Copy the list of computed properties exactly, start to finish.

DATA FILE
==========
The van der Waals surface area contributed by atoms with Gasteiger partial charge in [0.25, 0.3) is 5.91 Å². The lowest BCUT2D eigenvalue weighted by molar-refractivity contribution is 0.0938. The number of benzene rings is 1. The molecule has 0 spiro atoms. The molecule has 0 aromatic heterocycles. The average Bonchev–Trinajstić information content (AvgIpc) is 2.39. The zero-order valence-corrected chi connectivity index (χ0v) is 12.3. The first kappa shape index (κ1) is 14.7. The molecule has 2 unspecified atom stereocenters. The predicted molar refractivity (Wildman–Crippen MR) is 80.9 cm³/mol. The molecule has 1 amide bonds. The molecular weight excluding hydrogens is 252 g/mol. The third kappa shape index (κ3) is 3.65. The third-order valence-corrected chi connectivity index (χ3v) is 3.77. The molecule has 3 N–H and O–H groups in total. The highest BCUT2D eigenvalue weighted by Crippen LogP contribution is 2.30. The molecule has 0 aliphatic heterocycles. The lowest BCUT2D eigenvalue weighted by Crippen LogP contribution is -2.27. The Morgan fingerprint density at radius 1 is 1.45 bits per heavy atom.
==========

The van der Waals surface area contributed by atoms with Gasteiger partial charge in [0.25, 0.3) is 5.91 Å². The lowest BCUT2D eigenvalue weighted by molar-refractivity contribution is 0.0938. The number of benzene rings is 1. The molecule has 0 spiro atoms. The molecule has 0 aromatic heterocycles. The average Bonchev–Trinajstić information content (AvgIpc) is 2.39. The zero-order valence-corrected chi connectivity index (χ0v) is 12.3. The first kappa shape index (κ1) is 14.7. The molecule has 2 unspecified atom stereocenters. The predicted molar refractivity (Wildman–Crippen MR) is 80.9 cm³/mol. The molecule has 1 amide bonds. The molecular weight excluding hydrogens is 252 g/mol. The third kappa shape index (κ3) is 3.65. The third-order valence-corrected chi connectivity index (χ3v) is 3.77. The molecule has 3 N–H and O–H groups in total. The highest BCUT2D eigenvalue weighted by Crippen LogP contribution is 2.30. The molecule has 0 aliphatic heterocycles. The lowest BCUT2D eigenvalue weighted by Crippen LogP contribution is -2.27. The Morgan fingerprint density at radius 1 is 1.45 bits per heavy atom.